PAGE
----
Elijah thought only of the debit side of the ledger. He had shut the sunlight out of his mind. He saw only the thorns and none of the roses. Listen to his complaint, “I have been very jealous for the Lord God of hosts; for the people of Israel have forsaken Thy covenant, thrown down the altars, and slain the prophets by the sword; and I, even I only, am left; and they seek my life to take it away. Elijah felt sorry for God. His cause is losing out. Victory is slipping from his grasp. Poor, God, He has none left to fight His battles but me.

“Would I were dead if God’s good will were so,

For what is this world but grief and woe?”

God gave Elijah something else to think about. He said, “Go forth and stand upon the mount before the Lord.” Elijah did and there was a storm with wind, lightening and finally an earthquake. These phenomena of nature reminded Elijah of his own frailty and weakness in contrast to the mighty power of God. They helped him to understand that God was not completely dependent upon Elijah. The final victory was in God’s hands, not that of Elijah. Then God spoke to Elijah and said, “I have seven thousand in Israel who have not bowed their knee to Baal, nor implanted the kiss of loyalty upon an idol made with hands.” That number is symbolic. The number seven in Hebrew numerology is the number of perfection. In effect God said to Elijah, “I have sufficient resources to turn the tide of paganism. The time has come for you to eliminate negativity from your thoughts and accentuate the positive. Stop looking at the debit side and concentrate upon the credits. Stop thinking about the difficulties and look at the dividends.

One tells this story about a man who had lived on the same farm all his life. He had grown tired of it. Nothing about the place suited him. He listed the farm with a real estate agent. The agent prepared and shared with his clients a sales advertisement for the newspaper. He told of the farms ideal location, it’s up to date equipment, its fertile acres, its well-bred livestock. “Wait a minute,” said the farmer, “read that again and take it slow.” When the salesman had finished, the farmer exclaimed, “I’ve changed my mind. I’m not going to sell. I’ve been looking for a place like that all my life.” It does matter what you think. You do control your emotions.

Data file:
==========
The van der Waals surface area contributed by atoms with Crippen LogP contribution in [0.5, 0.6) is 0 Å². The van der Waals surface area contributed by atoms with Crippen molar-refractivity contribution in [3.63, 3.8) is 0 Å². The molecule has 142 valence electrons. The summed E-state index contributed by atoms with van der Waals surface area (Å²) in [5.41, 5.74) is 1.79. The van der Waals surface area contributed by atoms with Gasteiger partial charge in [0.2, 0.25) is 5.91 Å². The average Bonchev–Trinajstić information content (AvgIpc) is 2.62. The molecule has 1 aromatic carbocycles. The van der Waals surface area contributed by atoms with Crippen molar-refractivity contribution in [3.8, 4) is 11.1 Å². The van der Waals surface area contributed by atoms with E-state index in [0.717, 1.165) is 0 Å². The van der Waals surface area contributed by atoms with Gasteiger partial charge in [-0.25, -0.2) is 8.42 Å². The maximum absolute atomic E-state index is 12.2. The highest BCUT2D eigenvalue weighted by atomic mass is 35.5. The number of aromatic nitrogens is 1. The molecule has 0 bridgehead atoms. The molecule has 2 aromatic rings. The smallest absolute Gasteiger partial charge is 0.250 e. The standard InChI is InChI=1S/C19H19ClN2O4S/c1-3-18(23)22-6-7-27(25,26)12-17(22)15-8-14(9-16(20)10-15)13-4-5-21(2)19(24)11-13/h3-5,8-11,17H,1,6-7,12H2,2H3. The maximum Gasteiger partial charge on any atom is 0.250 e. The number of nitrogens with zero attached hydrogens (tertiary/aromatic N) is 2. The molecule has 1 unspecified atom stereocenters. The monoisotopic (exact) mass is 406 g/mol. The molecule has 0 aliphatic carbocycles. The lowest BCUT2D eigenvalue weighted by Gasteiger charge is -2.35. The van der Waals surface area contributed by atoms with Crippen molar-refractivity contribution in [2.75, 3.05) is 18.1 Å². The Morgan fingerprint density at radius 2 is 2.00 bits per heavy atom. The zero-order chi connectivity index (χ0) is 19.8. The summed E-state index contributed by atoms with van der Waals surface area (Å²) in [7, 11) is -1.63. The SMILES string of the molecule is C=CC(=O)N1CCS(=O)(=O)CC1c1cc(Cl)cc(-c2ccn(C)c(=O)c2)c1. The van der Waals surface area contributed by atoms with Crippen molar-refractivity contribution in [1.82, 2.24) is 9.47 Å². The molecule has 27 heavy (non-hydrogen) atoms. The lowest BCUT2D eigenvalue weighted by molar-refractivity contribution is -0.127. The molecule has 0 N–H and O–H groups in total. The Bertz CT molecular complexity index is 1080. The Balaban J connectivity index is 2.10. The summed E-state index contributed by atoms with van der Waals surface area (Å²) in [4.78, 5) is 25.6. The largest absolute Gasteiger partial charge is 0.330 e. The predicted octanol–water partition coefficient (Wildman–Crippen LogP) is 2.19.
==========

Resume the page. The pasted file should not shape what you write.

My mother had the good habit of singing around the house. One chorus she often sang was, “Count your blessing, one by one and it will surprise you what the Lord has done.” Learn to do this and the shadow of mental depression will be absorbed by the sunlight of Him who “has done exceedingly, abundantly for us, above that which we ask or think.”

God did a third thing for Elijah. He gave him something to do. He commanded him to go to Syria and anoint Hazael to be King of Syria, then to anoint Jehu to be King of Israel, and finally to anoint Elisha to be his successor. Elijah arose and obeyed the Lord. His momentary trip to the valley of despair ended upon the mountain top of renewed service.

I saw this upon the wall of a home where I was visiting: “Somewhere under the stars there is a work waiting for you that no one else in the world can do.” The Chinese have this proverb: “It is better to light a candle than to curse the darkness.” The very act of lighting the candle will drive the darkness of despondency away. A part of the answer to emotional depression is to become a V. I. P. – a very involved person.

God ministered to the physical needs of his saint. Get up, arise and eat. God caused Elijah to lie down in green pastures, beside still waters. He restored his physical life. He ministered to his emotional needs: Look up and live. “I will lift up mine eyes unto the hills. Where does my help come from. My help comes from the Lord who made the heavens and the earth.” Finally God ministered to his servant’s volitional needs: Link up with me … Serve. Go gladly to the task assigned to you.

What a prescription for overcoming the blues. I will be physically strong. I will be mentally alert. I well be a Very Involved Person. What a prescription for all of life.

Dr. Robert W Kirkpatrick

North Wilkesboro Presbyterian Church, February 7, 1982

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1 Comment (+add yours?)

  1. Gabrielle
    Jul 17, 2017 @ 19:32:03

    I bow down humbly in the presence of such greesnats.